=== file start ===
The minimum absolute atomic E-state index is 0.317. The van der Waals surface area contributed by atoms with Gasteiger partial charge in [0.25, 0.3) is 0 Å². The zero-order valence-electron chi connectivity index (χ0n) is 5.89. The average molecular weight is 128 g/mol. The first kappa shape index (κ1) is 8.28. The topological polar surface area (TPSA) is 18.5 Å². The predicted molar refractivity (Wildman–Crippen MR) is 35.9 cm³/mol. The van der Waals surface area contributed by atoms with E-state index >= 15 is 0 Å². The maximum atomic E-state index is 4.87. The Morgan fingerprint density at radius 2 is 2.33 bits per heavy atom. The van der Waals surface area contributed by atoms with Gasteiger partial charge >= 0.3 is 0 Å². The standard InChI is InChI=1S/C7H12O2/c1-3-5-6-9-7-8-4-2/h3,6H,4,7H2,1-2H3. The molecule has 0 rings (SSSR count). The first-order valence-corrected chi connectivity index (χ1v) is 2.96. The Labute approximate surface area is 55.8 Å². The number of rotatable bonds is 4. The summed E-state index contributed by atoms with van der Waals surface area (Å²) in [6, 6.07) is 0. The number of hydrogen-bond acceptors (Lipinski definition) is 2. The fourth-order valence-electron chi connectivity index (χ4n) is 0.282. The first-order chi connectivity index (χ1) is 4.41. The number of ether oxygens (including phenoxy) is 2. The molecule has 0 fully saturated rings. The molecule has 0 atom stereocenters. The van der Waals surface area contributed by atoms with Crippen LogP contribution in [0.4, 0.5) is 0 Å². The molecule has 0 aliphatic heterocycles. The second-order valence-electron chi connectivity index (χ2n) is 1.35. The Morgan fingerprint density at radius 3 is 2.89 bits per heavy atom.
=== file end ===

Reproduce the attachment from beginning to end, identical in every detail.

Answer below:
The minimum absolute atomic E-state index is 0.317. The van der Waals surface area contributed by atoms with Gasteiger partial charge in [0.25, 0.3) is 0 Å². The zero-order valence-electron chi connectivity index (χ0n) is 5.89. The average molecular weight is 128 g/mol. The first kappa shape index (κ1) is 8.28. The topological polar surface area (TPSA) is 18.5 Å². The predicted molar refractivity (Wildman–Crippen MR) is 35.9 cm³/mol. The van der Waals surface area contributed by atoms with E-state index >= 15 is 0 Å². The maximum atomic E-state index is 4.87. The Morgan fingerprint density at radius 2 is 2.33 bits per heavy atom. The van der Waals surface area contributed by atoms with Gasteiger partial charge >= 0.3 is 0 Å². The standard InChI is InChI=1S/C7H12O2/c1-3-5-6-9-7-8-4-2/h3,6H,4,7H2,1-2H3. The molecule has 0 rings (SSSR count). The first-order valence-corrected chi connectivity index (χ1v) is 2.96. The Labute approximate surface area is 55.8 Å². The number of rotatable bonds is 4. The summed E-state index contributed by atoms with van der Waals surface area (Å²) in [6, 6.07) is 0. The number of hydrogen-bond acceptors (Lipinski definition) is 2. The fourth-order valence-electron chi connectivity index (χ4n) is 0.282. The first-order chi connectivity index (χ1) is 4.41. The number of ether oxygens (including phenoxy) is 2. The molecule has 0 fully saturated rings. The molecule has 0 atom stereocenters. The van der Waals surface area contributed by atoms with Crippen LogP contribution in [0.4, 0.5) is 0 Å². The molecule has 0 aliphatic heterocycles. The second-order valence-electron chi connectivity index (χ2n) is 1.35. The Morgan fingerprint density at radius 3 is 2.89 bits per heavy atom.